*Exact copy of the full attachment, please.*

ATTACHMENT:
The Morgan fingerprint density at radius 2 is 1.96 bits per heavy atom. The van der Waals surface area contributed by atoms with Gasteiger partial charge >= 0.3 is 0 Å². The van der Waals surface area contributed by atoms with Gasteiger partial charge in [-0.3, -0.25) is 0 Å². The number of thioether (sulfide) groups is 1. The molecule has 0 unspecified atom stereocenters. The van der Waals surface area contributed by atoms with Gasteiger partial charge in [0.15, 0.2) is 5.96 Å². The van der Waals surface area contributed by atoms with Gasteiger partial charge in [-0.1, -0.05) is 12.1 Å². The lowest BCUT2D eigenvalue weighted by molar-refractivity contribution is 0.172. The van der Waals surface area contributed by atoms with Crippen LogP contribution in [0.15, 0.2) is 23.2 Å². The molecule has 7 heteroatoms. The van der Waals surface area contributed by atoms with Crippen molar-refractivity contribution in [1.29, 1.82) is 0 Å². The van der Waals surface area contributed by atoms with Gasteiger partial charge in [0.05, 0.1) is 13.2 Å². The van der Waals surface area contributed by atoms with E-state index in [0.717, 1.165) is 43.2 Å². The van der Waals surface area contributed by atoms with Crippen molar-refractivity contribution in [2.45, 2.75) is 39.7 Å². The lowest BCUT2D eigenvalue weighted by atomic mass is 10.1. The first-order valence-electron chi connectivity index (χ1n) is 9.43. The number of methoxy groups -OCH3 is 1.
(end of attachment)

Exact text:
The Morgan fingerprint density at radius 2 is 1.96 bits per heavy atom. The van der Waals surface area contributed by atoms with Gasteiger partial charge >= 0.3 is 0 Å². The van der Waals surface area contributed by atoms with Gasteiger partial charge in [-0.3, -0.25) is 0 Å². The number of thioether (sulfide) groups is 1. The molecule has 0 unspecified atom stereocenters. The van der Waals surface area contributed by atoms with Gasteiger partial charge in [0.15, 0.2) is 5.96 Å². The van der Waals surface area contributed by atoms with Gasteiger partial charge in [-0.1, -0.05) is 12.1 Å². The lowest BCUT2D eigenvalue weighted by molar-refractivity contribution is 0.172. The van der Waals surface area contributed by atoms with Crippen LogP contribution in [0.15, 0.2) is 23.2 Å². The molecule has 7 heteroatoms. The van der Waals surface area contributed by atoms with Crippen molar-refractivity contribution in [1.29, 1.82) is 0 Å². The van der Waals surface area contributed by atoms with Gasteiger partial charge in [0.05, 0.1) is 13.2 Å². The van der Waals surface area contributed by atoms with E-state index in [0.717, 1.165) is 43.2 Å². The van der Waals surface area contributed by atoms with Crippen molar-refractivity contribution in [2.45, 2.75) is 39.7 Å². The lowest BCUT2D eigenvalue weighted by atomic mass is 10.1. The first-order valence-electron chi connectivity index (χ1n) is 9.43. The number of methoxy groups -OCH3 is 1.